CATECHESIS NOTES FOR THE THIRD COMMANDMENT -- "Remember the Sabbath Day by keeping it holy." -- The Third Commandment isn't necessarily a commandment about a day; rather, it is about God's Word and the honor which it is given by people. God's command to keep the Sabbath Day "holy" is really a command to set aside specific time to be in and around God's Word. In the seven-day creation in Genesis, Moses succinctly states the purpose of the Sabbath: "And on the seventh day, God rested from all of his labors." This was not some trivial moment for God to sit back and admire his creation (though, he could very well have done that since everything he made was "very good"). No, God resting on the seventh day was to provide an explicit example of what he wanted mankind to do: to set aside a day to rest from the every toil and focus on the one thing needful. He gives us rest through his Word. He gives us peace through his Sacraments. It is Jesus himself who is the source of rest for Christians.
It didn't take long after Jesus' ascension for Christians to move their day of worship from Saturday to Sunday. This move, while unnoticed in our society, shifted the focus from the Old Testament command of the seventh day to an observance on the day Christ rose from the dead–Sunday. It was on that day that he sealed for us eternal rest and reminded us of the peace we have when he said, "Peace be with you." For this reason, the Luther's explanation in the Small Catechism is appropriate: "that we do not despise preaching and His Word, but regard it has holy and gladly hear and learn it." So then, the Third Commandment teaches us to "set apart" a day from the rest (whichever day it is) by hearing the Word of God through which we are renewed in repentance and faith in Christ.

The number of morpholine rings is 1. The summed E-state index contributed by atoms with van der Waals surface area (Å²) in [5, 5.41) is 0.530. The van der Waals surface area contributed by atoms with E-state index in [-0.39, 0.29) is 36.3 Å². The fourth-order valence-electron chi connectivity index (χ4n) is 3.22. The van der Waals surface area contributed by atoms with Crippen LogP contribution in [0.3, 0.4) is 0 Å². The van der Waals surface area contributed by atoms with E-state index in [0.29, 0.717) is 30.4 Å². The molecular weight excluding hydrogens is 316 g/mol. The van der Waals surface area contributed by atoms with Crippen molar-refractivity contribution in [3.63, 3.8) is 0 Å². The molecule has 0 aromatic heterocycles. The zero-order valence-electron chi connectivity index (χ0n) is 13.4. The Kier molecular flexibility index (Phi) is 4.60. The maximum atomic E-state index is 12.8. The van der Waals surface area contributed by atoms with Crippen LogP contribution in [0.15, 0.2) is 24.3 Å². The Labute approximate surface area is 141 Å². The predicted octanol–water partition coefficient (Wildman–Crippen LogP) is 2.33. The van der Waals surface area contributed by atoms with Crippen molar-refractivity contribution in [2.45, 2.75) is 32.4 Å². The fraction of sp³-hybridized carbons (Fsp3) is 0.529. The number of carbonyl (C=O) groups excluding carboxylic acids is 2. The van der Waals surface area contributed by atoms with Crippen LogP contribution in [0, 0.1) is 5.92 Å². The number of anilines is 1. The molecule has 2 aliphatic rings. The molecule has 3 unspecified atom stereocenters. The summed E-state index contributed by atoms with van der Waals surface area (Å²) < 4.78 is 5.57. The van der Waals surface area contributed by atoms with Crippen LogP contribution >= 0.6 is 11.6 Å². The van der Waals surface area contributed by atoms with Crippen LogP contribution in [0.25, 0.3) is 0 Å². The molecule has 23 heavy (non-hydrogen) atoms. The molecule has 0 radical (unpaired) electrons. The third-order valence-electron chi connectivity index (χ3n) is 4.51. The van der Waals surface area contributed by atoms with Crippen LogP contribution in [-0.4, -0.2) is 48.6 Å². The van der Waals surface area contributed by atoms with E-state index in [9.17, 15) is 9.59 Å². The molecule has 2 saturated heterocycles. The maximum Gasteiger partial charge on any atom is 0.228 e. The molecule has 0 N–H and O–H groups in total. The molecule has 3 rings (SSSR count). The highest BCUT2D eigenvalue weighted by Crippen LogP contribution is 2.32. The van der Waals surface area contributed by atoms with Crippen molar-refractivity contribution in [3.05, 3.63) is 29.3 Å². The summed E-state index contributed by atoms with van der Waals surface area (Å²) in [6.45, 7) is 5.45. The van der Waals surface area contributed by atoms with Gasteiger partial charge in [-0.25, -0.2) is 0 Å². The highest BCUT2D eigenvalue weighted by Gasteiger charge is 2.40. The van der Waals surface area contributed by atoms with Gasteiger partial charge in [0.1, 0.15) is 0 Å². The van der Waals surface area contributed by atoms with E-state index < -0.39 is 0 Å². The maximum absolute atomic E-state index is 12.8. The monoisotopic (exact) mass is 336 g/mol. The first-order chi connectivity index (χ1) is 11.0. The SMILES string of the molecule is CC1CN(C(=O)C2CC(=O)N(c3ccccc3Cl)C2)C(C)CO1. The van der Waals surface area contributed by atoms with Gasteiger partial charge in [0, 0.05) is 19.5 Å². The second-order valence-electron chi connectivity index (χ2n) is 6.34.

CATECHESIS NOTES FOR THE FOURTH COMMANDMENT -- "Honor your father and mother." -- Under the Fourth Commandment we are reminded that God stands behind fathers, mothers, and all who are in authority. And not only does he stand behind them, but he works through them. In this regard, then, we are to honor them and show them respect–not because they have earned or deserved it–but because God has commanded it and placed them into such a high office. In this commandment, parents and those in authority are reminded not to abuse such an office but to realize the awesome responsibility that has been bestowed on them by God.
Luther's Small Catechism
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